Taxpayers shouldn’t be on the hook for baseball teams’ stadiums

In the 1989 movie, Field of Dreams, Terrance Mann, a reclusive civil rights hero played by James Earl Jones, gave a passionate speech in the climax of the movie in which he described the love-affair Americans have with baseball, our national pastime. "The one constant through all the years, Ray, has been baseball. America has rolled by like an army of steamrollers. It’s been erased like a blackboard, rebuilt, and erased again,” Mann said.

Though other sports have gained popularity over the years, Americans still have a passion for baseball. Average attendance per game took a hit after the 1994-1995 strike, it has steadily risen, exceeding 30,000 in 2005 for the first time in since 1993. Professional clubs are, however, putting at risk the goodwill they have with their fans.

We tend to think of corporate welfare as bailouts for financial institutions and health insurance companies through ObamaCare or low-cost, taxpayer-backed loans from the Export-Import Bank, but another form of this is subsidies to professional sports teams for state of the art stadiums.

With anemic crowds attending home games, which is partially a reason the team played part of its “home” schedule at Hiram Bithorn Stadium in San Juan, Puerto Rico, Major League Baseball, in September 2004, announced that the Montreal Expos would move to its new permanent home in Washington, DC for the 2005 season. While the team was awaiting the construction of a new ballpark, it played its first three seasons in Robert F. Kennedy Memorial Stadium.

The District had not had a professional baseball team to call its own since the Washington Senators left the town to move to Arlington, Texas, where it’s now known as the Texas Rangers. With the population booming in the DC suburbs as the federal government was growing, putting a team in nation’s capital made sense, even though the Baltimore Orioles are less than 40 miles away.

In 2006, a closely divided DC City Council approved the $611 million needed to finance Nationals Park, though the final cost was closer to $700 million. Though the city council paid a part of the cost of upfront, it implemented four new revenue streams to help raise the money needed to cover bonds to pay for construction. One of these taxes, a temporary 10 percent gross-receipts tax on business with $5 million or more in revenue, was partially used to plug holes in the city’s budget rather than finance bonds to pay for the stadium.

Obviously, it’s bad policy to put taxpayers on the hook for any private entity, but the costs to taxpayers were only one part of the story. Rarely mentioned are the 16 property owners who saw their businesses taken by the city through eminent domain. "I’ve cried so many days since this first came up," Patricia Ghiglino, an art studio owner whose property was taken, told the Washington Post in October 2005. "It was very, very personal to me. We created the center. I worked 60 to 90 hours a week here, on Saturdays and Sundays. This became not just a business but also my home."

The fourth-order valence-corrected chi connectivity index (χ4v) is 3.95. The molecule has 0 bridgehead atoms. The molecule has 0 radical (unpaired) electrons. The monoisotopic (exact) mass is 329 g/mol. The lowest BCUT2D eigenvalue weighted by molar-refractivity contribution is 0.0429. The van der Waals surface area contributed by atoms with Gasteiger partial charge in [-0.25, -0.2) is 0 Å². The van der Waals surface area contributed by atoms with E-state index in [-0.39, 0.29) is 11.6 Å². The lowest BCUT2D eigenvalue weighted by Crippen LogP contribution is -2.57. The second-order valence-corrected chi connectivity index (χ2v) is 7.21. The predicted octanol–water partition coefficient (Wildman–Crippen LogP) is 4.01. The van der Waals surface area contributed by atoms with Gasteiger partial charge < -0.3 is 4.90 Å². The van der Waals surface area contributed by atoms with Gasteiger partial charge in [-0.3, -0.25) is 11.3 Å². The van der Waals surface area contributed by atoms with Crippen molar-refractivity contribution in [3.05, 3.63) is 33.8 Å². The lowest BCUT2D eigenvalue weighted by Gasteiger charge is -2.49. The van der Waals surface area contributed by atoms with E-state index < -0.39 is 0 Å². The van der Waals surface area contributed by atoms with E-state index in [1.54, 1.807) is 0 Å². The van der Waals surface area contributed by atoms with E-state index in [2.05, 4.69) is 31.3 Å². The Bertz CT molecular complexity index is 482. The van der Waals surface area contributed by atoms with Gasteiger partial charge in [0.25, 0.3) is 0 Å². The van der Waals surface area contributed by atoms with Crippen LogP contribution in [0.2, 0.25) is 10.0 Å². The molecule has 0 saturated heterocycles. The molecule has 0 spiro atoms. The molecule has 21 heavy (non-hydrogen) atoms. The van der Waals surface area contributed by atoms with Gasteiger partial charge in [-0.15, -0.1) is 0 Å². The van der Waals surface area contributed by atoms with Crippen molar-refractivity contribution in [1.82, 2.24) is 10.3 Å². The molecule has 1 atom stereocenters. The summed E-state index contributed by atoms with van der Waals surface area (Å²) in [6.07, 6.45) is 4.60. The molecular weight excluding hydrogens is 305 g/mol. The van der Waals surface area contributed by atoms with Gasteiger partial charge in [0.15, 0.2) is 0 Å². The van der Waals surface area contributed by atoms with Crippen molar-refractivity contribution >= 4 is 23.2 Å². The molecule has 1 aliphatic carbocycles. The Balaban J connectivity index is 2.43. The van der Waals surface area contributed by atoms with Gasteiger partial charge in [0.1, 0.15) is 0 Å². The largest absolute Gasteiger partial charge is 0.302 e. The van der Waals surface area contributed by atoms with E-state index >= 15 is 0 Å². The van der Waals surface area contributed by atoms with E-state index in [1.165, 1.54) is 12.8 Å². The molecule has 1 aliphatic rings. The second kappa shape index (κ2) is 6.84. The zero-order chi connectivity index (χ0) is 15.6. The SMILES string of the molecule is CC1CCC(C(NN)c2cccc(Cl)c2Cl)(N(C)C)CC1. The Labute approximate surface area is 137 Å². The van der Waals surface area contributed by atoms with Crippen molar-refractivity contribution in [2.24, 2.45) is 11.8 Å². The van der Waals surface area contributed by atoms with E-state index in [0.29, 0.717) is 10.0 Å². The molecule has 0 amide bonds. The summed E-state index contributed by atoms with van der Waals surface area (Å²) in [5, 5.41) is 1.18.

Supporters of publicly financed stadiums often point to economic development and job creation as benefits for neighborhoods in which ballparks are built. But most of the jobs, as the Wall Street Journal notes, are "low-wage concession jobs." Washington’s Navy Yard neighborhood, where Nationals Park is located, has seen growth that has been attributed to the stadium, but the investment the city made hasn’t lived up to expectations.

"In a report used by the city’s Chief Financial Officer to obtain financing, the city had counted on the stadium to bring in $24 million a year last year from taxes on tickets, parking and concessions," Fox DC reported in Ferbuary 2013. "In fiscal 2012, tax figures provided by the CFO’s office showed the stadium only brought in $12.6 million in tax revenue despite finishing with the league’s best record."

Other cities and counties across the national are looking at building new stadiums for professional sports teams on the public dime. The NFL’s Atlanta Falcons and MLB’s Atlanta Braves are getting new parks, though the latter had to move out of the city limits and into a north Metro Atlanta county to find a government gullible enough to pick up the tab. The Falcons’ new stadium will cost $1.4 billion, of which $200 million will be picked up by Atlanta, while Cobb County will cover $300 million of the $672 million Braves’ stadium.

The NBA’s Milwaukee Bucks are also getting new digs. Gov. Scott Walker, a Republican, recently signed off on a $220 million bond package to help pay for this brand of corporate welfare, which he oddly claimed was a "common-sense, fiscally conservative approach."

Though the vast majority of President Barack Obama’s FY 2016 budget was packed with awful big government policies, one minor positive was a proposal to end tax-exempt bonds to finance the construction of new stadiums and arenas for professional sports teams. The White House may have meant for this to be an easy way to raise revenue, but it’s certainly is good policy because it discourages public financing of this brand of corporate welfare.

With a new baseball season officially underway, fans should stop and take notice that they’re not only shelling out big bucks to see the game with their families but also being taken advantage of by local governments and the teams they’re watching.

Baseball is still a great game, but the message in Field of Dreams is lost on many baseball franchise owners. Though America’s favorite pastime has become a business, where dollars and cents matter to owners and players, that doesn’t mean that taxpayers should be shouldering the risk for private entities.